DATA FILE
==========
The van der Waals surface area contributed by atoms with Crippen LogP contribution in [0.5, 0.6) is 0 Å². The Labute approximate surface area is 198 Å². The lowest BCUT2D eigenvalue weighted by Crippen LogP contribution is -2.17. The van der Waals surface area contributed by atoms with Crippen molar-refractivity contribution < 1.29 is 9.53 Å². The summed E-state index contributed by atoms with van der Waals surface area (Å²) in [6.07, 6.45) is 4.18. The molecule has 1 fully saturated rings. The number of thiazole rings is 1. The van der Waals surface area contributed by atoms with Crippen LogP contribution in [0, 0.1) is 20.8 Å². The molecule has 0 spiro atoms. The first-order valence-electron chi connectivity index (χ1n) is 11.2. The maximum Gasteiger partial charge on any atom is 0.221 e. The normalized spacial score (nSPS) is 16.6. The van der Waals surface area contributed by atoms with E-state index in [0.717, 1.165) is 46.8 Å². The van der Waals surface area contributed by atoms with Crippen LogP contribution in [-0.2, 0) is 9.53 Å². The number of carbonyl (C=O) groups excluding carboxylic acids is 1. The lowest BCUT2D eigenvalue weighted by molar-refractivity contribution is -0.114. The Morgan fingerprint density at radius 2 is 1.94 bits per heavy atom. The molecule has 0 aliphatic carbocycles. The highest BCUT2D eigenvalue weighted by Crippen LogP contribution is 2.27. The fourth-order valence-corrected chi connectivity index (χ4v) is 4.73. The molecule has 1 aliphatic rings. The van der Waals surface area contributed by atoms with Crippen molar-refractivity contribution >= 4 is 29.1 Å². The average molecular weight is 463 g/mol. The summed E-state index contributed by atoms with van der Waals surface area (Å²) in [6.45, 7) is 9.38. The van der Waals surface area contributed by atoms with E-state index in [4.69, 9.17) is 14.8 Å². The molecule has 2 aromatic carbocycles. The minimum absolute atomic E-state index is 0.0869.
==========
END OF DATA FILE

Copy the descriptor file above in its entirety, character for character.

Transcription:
The van der Waals surface area contributed by atoms with Crippen LogP contribution in [0.5, 0.6) is 0 Å². The Labute approximate surface area is 198 Å². The lowest BCUT2D eigenvalue weighted by Crippen LogP contribution is -2.17. The van der Waals surface area contributed by atoms with Crippen molar-refractivity contribution < 1.29 is 9.53 Å². The summed E-state index contributed by atoms with van der Waals surface area (Å²) in [6.07, 6.45) is 4.18. The molecule has 1 fully saturated rings. The number of thiazole rings is 1. The van der Waals surface area contributed by atoms with Crippen LogP contribution in [0, 0.1) is 20.8 Å². The molecule has 0 spiro atoms. The first-order valence-electron chi connectivity index (χ1n) is 11.2. The maximum Gasteiger partial charge on any atom is 0.221 e. The normalized spacial score (nSPS) is 16.6. The van der Waals surface area contributed by atoms with E-state index in [0.717, 1.165) is 46.8 Å². The van der Waals surface area contributed by atoms with Crippen LogP contribution in [-0.2, 0) is 9.53 Å². The number of carbonyl (C=O) groups excluding carboxylic acids is 1. The lowest BCUT2D eigenvalue weighted by molar-refractivity contribution is -0.114. The Morgan fingerprint density at radius 2 is 1.94 bits per heavy atom. The molecule has 0 aliphatic carbocycles. The highest BCUT2D eigenvalue weighted by Crippen LogP contribution is 2.27. The fourth-order valence-corrected chi connectivity index (χ4v) is 4.73. The molecule has 1 aliphatic rings. The van der Waals surface area contributed by atoms with Crippen molar-refractivity contribution >= 4 is 29.1 Å². The average molecular weight is 463 g/mol. The summed E-state index contributed by atoms with van der Waals surface area (Å²) in [6.45, 7) is 9.38. The van der Waals surface area contributed by atoms with E-state index in [4.69, 9.17) is 14.8 Å². The molecule has 2 aromatic carbocycles. The minimum absolute atomic E-state index is 0.0869.